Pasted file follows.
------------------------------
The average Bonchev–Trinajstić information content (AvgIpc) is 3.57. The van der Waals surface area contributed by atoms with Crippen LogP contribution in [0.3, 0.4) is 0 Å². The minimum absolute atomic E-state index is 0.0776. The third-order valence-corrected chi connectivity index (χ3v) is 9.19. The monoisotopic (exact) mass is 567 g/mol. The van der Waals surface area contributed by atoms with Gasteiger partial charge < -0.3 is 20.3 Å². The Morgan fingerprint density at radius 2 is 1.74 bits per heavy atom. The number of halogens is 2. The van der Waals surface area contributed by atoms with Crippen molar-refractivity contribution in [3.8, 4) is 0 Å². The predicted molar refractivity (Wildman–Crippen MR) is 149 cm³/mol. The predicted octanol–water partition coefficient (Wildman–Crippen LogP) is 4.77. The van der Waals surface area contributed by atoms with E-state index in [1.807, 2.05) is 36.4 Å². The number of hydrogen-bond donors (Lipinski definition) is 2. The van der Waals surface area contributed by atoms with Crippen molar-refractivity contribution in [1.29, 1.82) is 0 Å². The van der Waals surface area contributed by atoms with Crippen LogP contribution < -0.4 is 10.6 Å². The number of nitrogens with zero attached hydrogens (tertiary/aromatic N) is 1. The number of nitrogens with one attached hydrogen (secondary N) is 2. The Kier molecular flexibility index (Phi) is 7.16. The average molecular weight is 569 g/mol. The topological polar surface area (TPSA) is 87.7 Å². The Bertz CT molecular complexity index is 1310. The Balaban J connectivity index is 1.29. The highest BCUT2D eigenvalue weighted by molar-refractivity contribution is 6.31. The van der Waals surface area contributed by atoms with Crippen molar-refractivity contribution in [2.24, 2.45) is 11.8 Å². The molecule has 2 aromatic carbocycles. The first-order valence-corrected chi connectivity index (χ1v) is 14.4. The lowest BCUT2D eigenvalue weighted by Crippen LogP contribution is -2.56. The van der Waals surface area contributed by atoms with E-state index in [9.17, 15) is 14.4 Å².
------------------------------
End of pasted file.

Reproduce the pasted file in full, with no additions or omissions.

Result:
The average Bonchev–Trinajstić information content (AvgIpc) is 3.57. The van der Waals surface area contributed by atoms with Crippen LogP contribution in [0.3, 0.4) is 0 Å². The minimum absolute atomic E-state index is 0.0776. The third-order valence-corrected chi connectivity index (χ3v) is 9.19. The monoisotopic (exact) mass is 567 g/mol. The van der Waals surface area contributed by atoms with Gasteiger partial charge < -0.3 is 20.3 Å². The Morgan fingerprint density at radius 2 is 1.74 bits per heavy atom. The number of halogens is 2. The van der Waals surface area contributed by atoms with Crippen molar-refractivity contribution in [3.8, 4) is 0 Å². The predicted molar refractivity (Wildman–Crippen MR) is 149 cm³/mol. The predicted octanol–water partition coefficient (Wildman–Crippen LogP) is 4.77. The van der Waals surface area contributed by atoms with E-state index in [1.807, 2.05) is 36.4 Å². The number of hydrogen-bond donors (Lipinski definition) is 2. The van der Waals surface area contributed by atoms with Crippen molar-refractivity contribution in [1.29, 1.82) is 0 Å². The van der Waals surface area contributed by atoms with Crippen LogP contribution < -0.4 is 10.6 Å². The number of nitrogens with zero attached hydrogens (tertiary/aromatic N) is 1. The number of nitrogens with one attached hydrogen (secondary N) is 2. The Kier molecular flexibility index (Phi) is 7.16. The average molecular weight is 569 g/mol. The topological polar surface area (TPSA) is 87.7 Å². The Bertz CT molecular complexity index is 1310. The Balaban J connectivity index is 1.29. The highest BCUT2D eigenvalue weighted by molar-refractivity contribution is 6.31. The van der Waals surface area contributed by atoms with Crippen molar-refractivity contribution in [2.24, 2.45) is 11.8 Å². The molecule has 2 aromatic carbocycles. The first-order valence-corrected chi connectivity index (χ1v) is 14.4. The lowest BCUT2D eigenvalue weighted by Crippen LogP contribution is -2.56. The van der Waals surface area contributed by atoms with E-state index in [9.17, 15) is 14.4 Å².